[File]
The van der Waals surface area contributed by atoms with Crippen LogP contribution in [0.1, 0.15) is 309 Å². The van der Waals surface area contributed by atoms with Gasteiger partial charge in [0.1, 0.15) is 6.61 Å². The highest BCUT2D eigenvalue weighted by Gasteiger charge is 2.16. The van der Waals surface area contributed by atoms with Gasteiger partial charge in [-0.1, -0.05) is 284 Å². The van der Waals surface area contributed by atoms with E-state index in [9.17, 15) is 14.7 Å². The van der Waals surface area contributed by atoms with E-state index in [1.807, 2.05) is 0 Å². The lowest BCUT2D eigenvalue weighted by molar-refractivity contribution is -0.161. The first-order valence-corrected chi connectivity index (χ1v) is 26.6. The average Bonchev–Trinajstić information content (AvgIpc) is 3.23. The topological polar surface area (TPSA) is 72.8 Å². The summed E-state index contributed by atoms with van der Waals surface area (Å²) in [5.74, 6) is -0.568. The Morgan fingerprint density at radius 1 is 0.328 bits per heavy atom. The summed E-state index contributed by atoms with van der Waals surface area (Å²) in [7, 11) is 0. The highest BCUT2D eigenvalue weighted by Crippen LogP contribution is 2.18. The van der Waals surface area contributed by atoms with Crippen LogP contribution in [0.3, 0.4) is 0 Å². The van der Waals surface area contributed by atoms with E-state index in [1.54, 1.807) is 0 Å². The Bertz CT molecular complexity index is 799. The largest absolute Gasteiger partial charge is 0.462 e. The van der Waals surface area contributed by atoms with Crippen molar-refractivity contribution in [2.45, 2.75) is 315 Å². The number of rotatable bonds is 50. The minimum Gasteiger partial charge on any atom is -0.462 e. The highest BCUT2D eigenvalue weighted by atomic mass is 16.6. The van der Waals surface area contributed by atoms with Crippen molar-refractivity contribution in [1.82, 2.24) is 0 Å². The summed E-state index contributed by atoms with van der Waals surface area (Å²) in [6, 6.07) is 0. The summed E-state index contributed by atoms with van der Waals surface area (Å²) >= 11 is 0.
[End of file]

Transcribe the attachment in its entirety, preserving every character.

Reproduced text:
The van der Waals surface area contributed by atoms with Crippen LogP contribution in [0.1, 0.15) is 309 Å². The van der Waals surface area contributed by atoms with Gasteiger partial charge in [0.1, 0.15) is 6.61 Å². The highest BCUT2D eigenvalue weighted by Gasteiger charge is 2.16. The van der Waals surface area contributed by atoms with Gasteiger partial charge in [-0.1, -0.05) is 284 Å². The van der Waals surface area contributed by atoms with E-state index in [9.17, 15) is 14.7 Å². The van der Waals surface area contributed by atoms with E-state index in [1.807, 2.05) is 0 Å². The lowest BCUT2D eigenvalue weighted by molar-refractivity contribution is -0.161. The first-order valence-corrected chi connectivity index (χ1v) is 26.6. The average Bonchev–Trinajstić information content (AvgIpc) is 3.23. The topological polar surface area (TPSA) is 72.8 Å². The summed E-state index contributed by atoms with van der Waals surface area (Å²) in [5.74, 6) is -0.568. The Morgan fingerprint density at radius 1 is 0.328 bits per heavy atom. The summed E-state index contributed by atoms with van der Waals surface area (Å²) in [7, 11) is 0. The highest BCUT2D eigenvalue weighted by Crippen LogP contribution is 2.18. The van der Waals surface area contributed by atoms with Crippen LogP contribution in [0.3, 0.4) is 0 Å². The van der Waals surface area contributed by atoms with E-state index in [1.54, 1.807) is 0 Å². The Bertz CT molecular complexity index is 799. The largest absolute Gasteiger partial charge is 0.462 e. The van der Waals surface area contributed by atoms with Crippen molar-refractivity contribution in [2.45, 2.75) is 315 Å². The number of rotatable bonds is 50. The minimum Gasteiger partial charge on any atom is -0.462 e. The highest BCUT2D eigenvalue weighted by atomic mass is 16.6. The van der Waals surface area contributed by atoms with Crippen molar-refractivity contribution in [1.82, 2.24) is 0 Å². The summed E-state index contributed by atoms with van der Waals surface area (Å²) in [6, 6.07) is 0. The summed E-state index contributed by atoms with van der Waals surface area (Å²) >= 11 is 0.